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Number 23 Street number 27 Row

A Grade II* Listed Building in Chester, Cheshire West and Chester

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Latitude: 53.1898 / 53°11'23"N

Longitude: -2.8911 / 2°53'27"W

OS Eastings: 340558

OS Northings: 366227

OS Grid: SJ405662

Mapcode National: GBR 7B.306V

Mapcode Global: WH88F.K2JY

Entry Name: Number 23 Street number 27 Row

Listing Date: 10 January 1972

Last Amended: 6 August 1998

Grade: II*

Source: Historic England

Source ID: 1376072

English Heritage Legacy ID: 470058

Location: Cheshire West and Chester, CH1

County: Cheshire West and Chester

Electoral Ward/Division: Chester City

Built-Up Area: Chester

Traditional County: Cheshire

Lieutenancy Area (Ceremonial County): Cheshire

Church of England Parish: Chester, St Peter

Church of England Diocese: Chester

Find accommodation in
Hough Green

Listing Text


595-1/4/63 (East side)
10/01/72 No.23 Street and No.27 Row
(Formerly Listed as:
No.23 Street & No.27 Row)


Undercroft and town house, now undercroft office, Row shop and
upper storeys partly in office use. Probably early-mid C14;
1804; altered C20. Flemish bond brown brick, grey slate roof
with ridge at right-angle to street, hipped to front.
EXTERIOR: 4 storeys, one bay. Modern office front to street;
brick north pier; brick pier probably of sandstone, rendered;
a fascia covers the bressumer. The cast-iron Row-front rail
has bottom rail, stick balusters and plain top-rail; brick
north pier, rendered south pier; 2 cast-iron Roman Doric
intermediate columns; slightly sloped boarded stallboard 1.68m
from front to back; modern tiled surface to Row walk; modern
shopfront; covered door to rear passage, south; plaster
ceiling; wood fascia hides Row-top bressumer. The brick upper
storeys have painted stone sills and wedge lintels; 2 cross
casements to the third storey have a large pane to each lower
light and 6 panes to each upper light; 2 similar but shorter
fourth storey cross-casements have 4 panes in each upper
light; painted cornice and low stone parapet.
INTERIOR: the undercroft 3 steps down from the street has a
cased beam under back of stallboard, then 4 cross-beams each
on end-posts and 2 inserted intermediate posts cased in wood.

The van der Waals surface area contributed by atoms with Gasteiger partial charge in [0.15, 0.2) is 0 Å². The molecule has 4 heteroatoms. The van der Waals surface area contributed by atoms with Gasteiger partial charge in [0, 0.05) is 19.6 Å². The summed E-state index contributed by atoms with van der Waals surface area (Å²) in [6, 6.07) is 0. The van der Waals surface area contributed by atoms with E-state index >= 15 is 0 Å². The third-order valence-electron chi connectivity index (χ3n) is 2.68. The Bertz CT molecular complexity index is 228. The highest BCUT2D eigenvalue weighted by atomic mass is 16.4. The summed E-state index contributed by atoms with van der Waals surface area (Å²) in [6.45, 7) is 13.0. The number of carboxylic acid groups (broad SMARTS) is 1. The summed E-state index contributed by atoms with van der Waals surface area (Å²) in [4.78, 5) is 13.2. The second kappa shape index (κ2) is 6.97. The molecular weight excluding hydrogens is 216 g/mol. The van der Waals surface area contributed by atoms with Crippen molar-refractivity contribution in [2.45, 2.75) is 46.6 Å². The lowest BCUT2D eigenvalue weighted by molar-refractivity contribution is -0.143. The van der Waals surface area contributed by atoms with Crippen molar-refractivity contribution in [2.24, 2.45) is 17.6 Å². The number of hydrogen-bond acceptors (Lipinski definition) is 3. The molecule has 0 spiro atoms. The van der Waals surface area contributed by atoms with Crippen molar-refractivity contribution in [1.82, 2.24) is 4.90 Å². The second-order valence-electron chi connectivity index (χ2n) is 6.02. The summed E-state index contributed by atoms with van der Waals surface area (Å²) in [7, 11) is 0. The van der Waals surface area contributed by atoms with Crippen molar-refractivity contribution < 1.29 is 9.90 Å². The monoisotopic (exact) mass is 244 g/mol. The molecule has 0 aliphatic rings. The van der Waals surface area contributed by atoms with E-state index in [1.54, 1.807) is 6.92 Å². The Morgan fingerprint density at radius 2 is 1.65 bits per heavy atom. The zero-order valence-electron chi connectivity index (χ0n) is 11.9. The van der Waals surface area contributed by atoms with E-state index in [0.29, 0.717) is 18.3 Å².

Flat oak joists have chamfers with stops visible at rear ends;
one joist in the second bay has both ends stopped; 2 in the
third bay have both ends of chamfers more simply stopped; a
suspended ceiling covers the joists in the fourth bay. The
sidewalls now covered, are stated to be sandstone, probably
medieval. The Row shop has all surfaces covered. A Row door,
now covered, with substantial architrave in the rear passage
leads to the third and fourth storeys; as is common east of
Bridge Street; the upper storeys suggest either a former
courtyard house or a formerly separate rear dwelling. A late
C19 stair leads to the third storey, with a partly covered
sash with radial bars in the round arch at its head. A 6-panel
door leads to the front room, now partitioned, which has a
substantial skirting, a sub-panel to each window, a painted
C19 fireplace, north, and a plaster cornice; a lateral stair
behind the front room leading to the fourth storey has an open

string, simple shaped brackets, a slender turned newel,
covered treads, 2 stick balusters per step and a swept rail;
the next third storey room from the landing, through a basket
archway with pilasters, has a light-well above, and may have
been inserted; the third room has a concave corner chimney
breast, a cornice north and east and a ceiling rose; the
mildly Gothick fourth room has 2 sharply arched niches, a
broader 4-centred arched recess, a patterned cornice and a
recessed 12-pane sash.
The fourth storey front room has a blocked fireplace, north,
and a sub-panel to each window; the passage has a basket
archway with roll-moulded arrises to pilasters; the middle
room has a 6-panel door; the north back room has a blocked
corner fireplace and a sub-panel to the recessed 12-pane sash;
a 6-panel door to the south back room which has a simple
corner fireplace and a sub-panel to the recessed 12-pane sash.
The back passage and the rear, externally, have no visible
features of special interest.
The principle area of interest is the undercroft; it is
probable that there is more medieval structure than is now
(Chester Rows Research Project: Harris R: Archive, Bridge
Street East: 1989-).

Listing NGR: SJ4055866227

This text is from the original listing, and may not necessarily reflect the current setting of the building.

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